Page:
...then I should port everything to C/C++ to solve all future problems and make all target operating systems possible.

 

and that was what this thread was originally about.

True.

 

Anyway, I have a 2.4.0 to get out. I hope to have a RC ready this year.

Good luck.

 

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I do understand, your Unicode bit from down below is a good argument for this.

Still I claim that bitrot can be prevented or minimized by carefully planing and updating APIs.

 

One can. For an year etc. But Dos is already in this state since 2000. If we had implemented your policy FPC would still

be in the same state as 2000.

 

You probably expected the next answer from me:

"The ones that implement a feature that has such an impact on the program."

If a target does not support unicode or not yet, make sure it doesn't "bang".

If possible make "fall through" code available that will handle these cases without touching the target system that may be in the

need of a rewrite to support the new feature.

 

That's possible if you support two targets, and all devels know a bit of both. But if you support 20 this would result in zero features

being added, since nobody simply knows all platforms (and only a handful know about Dos /programming/ anyway).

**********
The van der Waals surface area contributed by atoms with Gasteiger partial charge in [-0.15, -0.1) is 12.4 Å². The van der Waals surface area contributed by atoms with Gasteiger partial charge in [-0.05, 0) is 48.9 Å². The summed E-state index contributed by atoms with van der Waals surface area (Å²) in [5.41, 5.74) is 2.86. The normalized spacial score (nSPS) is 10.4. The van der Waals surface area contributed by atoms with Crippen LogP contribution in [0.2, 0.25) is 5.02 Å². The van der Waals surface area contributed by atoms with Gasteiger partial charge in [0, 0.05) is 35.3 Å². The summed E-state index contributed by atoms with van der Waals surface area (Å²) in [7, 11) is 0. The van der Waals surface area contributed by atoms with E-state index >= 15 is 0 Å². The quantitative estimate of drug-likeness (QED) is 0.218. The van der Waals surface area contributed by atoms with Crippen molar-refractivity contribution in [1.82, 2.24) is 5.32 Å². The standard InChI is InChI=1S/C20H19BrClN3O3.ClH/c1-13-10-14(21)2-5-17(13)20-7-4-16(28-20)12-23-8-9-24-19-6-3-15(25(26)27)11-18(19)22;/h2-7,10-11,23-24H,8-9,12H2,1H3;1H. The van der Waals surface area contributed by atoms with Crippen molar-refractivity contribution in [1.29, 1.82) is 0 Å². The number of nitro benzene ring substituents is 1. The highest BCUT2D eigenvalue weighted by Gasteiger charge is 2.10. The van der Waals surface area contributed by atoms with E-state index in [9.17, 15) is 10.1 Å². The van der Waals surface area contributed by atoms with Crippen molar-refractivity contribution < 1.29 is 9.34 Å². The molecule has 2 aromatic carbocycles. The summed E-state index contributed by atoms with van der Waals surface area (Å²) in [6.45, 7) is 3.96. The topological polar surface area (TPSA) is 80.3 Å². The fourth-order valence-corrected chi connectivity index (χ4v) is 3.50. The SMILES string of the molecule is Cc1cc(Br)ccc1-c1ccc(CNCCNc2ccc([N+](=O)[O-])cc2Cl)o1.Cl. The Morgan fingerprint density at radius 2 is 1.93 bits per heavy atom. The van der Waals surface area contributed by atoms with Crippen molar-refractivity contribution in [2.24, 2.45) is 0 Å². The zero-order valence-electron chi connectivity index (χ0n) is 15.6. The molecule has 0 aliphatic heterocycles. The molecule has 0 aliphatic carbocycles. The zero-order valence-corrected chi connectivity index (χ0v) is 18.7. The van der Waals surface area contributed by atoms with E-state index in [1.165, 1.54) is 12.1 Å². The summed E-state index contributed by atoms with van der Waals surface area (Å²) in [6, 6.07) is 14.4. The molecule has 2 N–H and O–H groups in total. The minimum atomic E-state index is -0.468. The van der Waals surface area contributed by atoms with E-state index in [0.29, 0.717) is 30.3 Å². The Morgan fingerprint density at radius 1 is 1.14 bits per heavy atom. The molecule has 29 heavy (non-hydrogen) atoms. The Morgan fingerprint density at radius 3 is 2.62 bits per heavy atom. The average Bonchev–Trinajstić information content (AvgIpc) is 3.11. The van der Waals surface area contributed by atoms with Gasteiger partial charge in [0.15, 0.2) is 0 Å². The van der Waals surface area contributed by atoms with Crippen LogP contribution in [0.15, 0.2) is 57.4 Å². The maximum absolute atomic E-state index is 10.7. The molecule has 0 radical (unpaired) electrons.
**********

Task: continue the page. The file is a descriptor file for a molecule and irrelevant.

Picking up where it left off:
Same with newer targets needing newer GDB versions to debug (like e.g. win64), while there aren't even binaries for dos, let alone

validated FPC bindings.

 

Of course, if developers do not see or value the whole project (i.e. each target) then the target or project is lost...

 

That would mean the targets could hold a stiffling hold on general progress, and nothing would happen anymore. And since Dos lacks almost

everything, it would happen with nearly any change.

 

While it is a target with very, very low usage. (windows or Linux downloads / Dos downloads is like 20000:1).

 

Most devels do really value the whole project and each target, and assist the platform maintainers as much as they can. But you simply

can't force people to spend all their free time for half an year, for a target apparently nobody is interested in anymore.

 

And keep in mind that we are relatively mild already. Most projects have dropped dos 5 years or longer, leaving it to often changing 3rd party builders to try to make something of it.

 

In the last 2 years, win9x is even starting to be phased out. (and actually we have decided to do that too, if we encounter a major problem with it)

 

Who is being unfair now?